8 Things NOT To Do When Designing a Landing Page
September 10, 2015
How do you create a landing page that converts traffic like magic? You get a virtual assistant to help … oh kidding! But landing pages are something a lot of people struggle with. Which tool is best? Can I create a landing page on a blank web page? Why are people coming to my page but not clicking on my call to action? How much copy do I put on my landing page? How do I link my landing page to my CRM or to Paypal? What is split testing?
Take a big breath. It’s ok.
The first thing to realise is that your landing page is a work in progress. You design it – you launch it – you promote it – you test it. Then you change it! So with that in mind you don’t have to achieve perfection first time round.
To help you skip past a couple of rewrites …
8 things not to do when designing a landing page
(Note the Prezi above is best viewed in full screen)
- Don’t make your page all about you. No one cares! They want to know the solution to their problem.
- Don’t have multiple call to actions. The more choices you give your audience, the less likely they are to click anything. One call to action only.
- Don’t forget about mobile. With more people than ever browsing on their phones and devices, if your page is not responsive it won’t convert.
- Don’t try to tell a story. Keep your copy short and specific. You want to have your reader relate to the problem and want the solution. End of story.
- Don’t misrepresent your page. Your ad or post promoting your page should be consistent with the call to action. You won’t get a good conversion if you sensationalise to get clicks.
- Don’t forget about the call to action. This button needs to trigger your audience to click, so avoid click fear (ie ask for phone number), word carefully and include the benefit.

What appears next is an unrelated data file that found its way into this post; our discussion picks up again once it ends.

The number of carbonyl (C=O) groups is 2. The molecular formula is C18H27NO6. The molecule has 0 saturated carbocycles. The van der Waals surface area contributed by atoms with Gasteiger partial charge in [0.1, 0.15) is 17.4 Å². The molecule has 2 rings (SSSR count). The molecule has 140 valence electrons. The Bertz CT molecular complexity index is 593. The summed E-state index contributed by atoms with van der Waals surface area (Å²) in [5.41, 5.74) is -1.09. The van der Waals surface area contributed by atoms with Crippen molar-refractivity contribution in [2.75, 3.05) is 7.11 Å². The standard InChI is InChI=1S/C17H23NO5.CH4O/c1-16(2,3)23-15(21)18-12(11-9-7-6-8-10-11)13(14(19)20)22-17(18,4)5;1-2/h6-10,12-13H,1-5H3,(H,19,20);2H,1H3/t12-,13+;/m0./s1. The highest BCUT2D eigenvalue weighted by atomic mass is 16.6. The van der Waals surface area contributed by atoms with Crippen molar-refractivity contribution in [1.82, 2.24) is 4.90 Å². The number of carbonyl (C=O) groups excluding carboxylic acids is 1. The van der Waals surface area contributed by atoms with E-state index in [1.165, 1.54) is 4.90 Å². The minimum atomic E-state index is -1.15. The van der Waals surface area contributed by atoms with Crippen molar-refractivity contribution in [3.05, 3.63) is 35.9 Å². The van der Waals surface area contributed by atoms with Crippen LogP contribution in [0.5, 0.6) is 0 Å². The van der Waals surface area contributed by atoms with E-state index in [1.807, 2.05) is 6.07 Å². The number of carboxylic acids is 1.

- Stay away from stock images. Lady with headset, smiling multiracial team in a meeting, men in suits shaking hands – no! Using these images shows a lack of thought, lack of originality and screams ‘same’.
- Don’t ask for too much info. Two column forms are a definite no, all you should really be asking for is a name and email address if you want the best possible conversion rate.
The best advice I would give if you’re new to landing pages is to use a tool such as LeadPages, OptimisePress or Instapage. Their templates have been tried and tested, they know which designs have the highest conversions and make it easy for you to pop your content in and integrate your landing page with your payment system, CRM or mailing list tool.
So, I’ve talked enough about what not to do when designing a landing page. Here’s someone whose landing pages I really do admire. Kim Garst from Follow @BoomSocialMktg has one of the best sales funnels I’ve seen. Sign up for one of her free products and see how she takes you on a journey you don’t even realise you’re taking. She got me to part with some money and that’s no easy task!
Your turn now, what’s one of your pet hates when looking at landing pages?
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